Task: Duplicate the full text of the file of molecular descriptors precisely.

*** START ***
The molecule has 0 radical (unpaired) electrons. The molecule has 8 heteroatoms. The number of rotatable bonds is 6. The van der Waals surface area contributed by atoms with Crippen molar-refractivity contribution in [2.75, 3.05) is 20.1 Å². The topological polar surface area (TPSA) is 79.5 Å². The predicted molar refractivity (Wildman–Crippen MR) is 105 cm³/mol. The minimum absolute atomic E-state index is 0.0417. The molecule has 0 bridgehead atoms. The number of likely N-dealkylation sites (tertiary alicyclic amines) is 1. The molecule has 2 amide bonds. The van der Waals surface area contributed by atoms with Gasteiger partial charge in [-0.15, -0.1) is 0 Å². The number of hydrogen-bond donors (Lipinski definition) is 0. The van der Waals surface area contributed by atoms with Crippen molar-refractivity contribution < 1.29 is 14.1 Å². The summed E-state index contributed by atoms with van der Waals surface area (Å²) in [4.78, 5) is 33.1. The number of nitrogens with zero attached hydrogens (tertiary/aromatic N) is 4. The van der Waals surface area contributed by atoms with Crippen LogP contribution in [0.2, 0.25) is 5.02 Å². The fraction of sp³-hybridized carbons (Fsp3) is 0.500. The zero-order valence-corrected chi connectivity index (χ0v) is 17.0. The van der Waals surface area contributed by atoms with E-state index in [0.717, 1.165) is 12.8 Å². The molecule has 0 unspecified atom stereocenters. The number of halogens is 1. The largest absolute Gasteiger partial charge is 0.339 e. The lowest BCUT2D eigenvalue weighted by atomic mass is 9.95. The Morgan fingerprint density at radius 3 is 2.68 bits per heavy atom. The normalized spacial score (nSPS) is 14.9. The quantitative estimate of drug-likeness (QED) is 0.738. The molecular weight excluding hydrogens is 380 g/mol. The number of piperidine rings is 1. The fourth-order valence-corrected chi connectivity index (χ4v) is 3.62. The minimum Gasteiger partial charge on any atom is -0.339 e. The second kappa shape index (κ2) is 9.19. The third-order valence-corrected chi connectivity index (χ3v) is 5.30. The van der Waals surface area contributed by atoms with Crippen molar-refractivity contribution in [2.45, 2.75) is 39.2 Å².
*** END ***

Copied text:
The molecule has 0 radical (unpaired) electrons. The molecule has 8 heteroatoms. The number of rotatable bonds is 6. The van der Waals surface area contributed by atoms with Crippen molar-refractivity contribution in [2.75, 3.05) is 20.1 Å². The topological polar surface area (TPSA) is 79.5 Å². The predicted molar refractivity (Wildman–Crippen MR) is 105 cm³/mol. The minimum absolute atomic E-state index is 0.0417. The molecule has 0 bridgehead atoms. The number of likely N-dealkylation sites (tertiary alicyclic amines) is 1. The molecule has 2 amide bonds. The van der Waals surface area contributed by atoms with Gasteiger partial charge in [-0.15, -0.1) is 0 Å². The number of hydrogen-bond donors (Lipinski definition) is 0. The van der Waals surface area contributed by atoms with Crippen molar-refractivity contribution < 1.29 is 14.1 Å². The summed E-state index contributed by atoms with van der Waals surface area (Å²) in [4.78, 5) is 33.1. The number of nitrogens with zero attached hydrogens (tertiary/aromatic N) is 4. The van der Waals surface area contributed by atoms with Crippen LogP contribution in [0.2, 0.25) is 5.02 Å². The fraction of sp³-hybridized carbons (Fsp3) is 0.500. The zero-order valence-corrected chi connectivity index (χ0v) is 17.0. The van der Waals surface area contributed by atoms with E-state index in [0.717, 1.165) is 12.8 Å². The molecule has 0 unspecified atom stereocenters. The number of halogens is 1. The largest absolute Gasteiger partial charge is 0.339 e. The lowest BCUT2D eigenvalue weighted by atomic mass is 9.95. The Morgan fingerprint density at radius 3 is 2.68 bits per heavy atom. The normalized spacial score (nSPS) is 14.9. The quantitative estimate of drug-likeness (QED) is 0.738. The molecular weight excluding hydrogens is 380 g/mol. The number of piperidine rings is 1. The fourth-order valence-corrected chi connectivity index (χ4v) is 3.62. The minimum Gasteiger partial charge on any atom is -0.339 e. The second kappa shape index (κ2) is 9.19. The third-order valence-corrected chi connectivity index (χ3v) is 5.30. The van der Waals surface area contributed by atoms with Crippen molar-refractivity contribution in [2.45, 2.75) is 39.2 Å².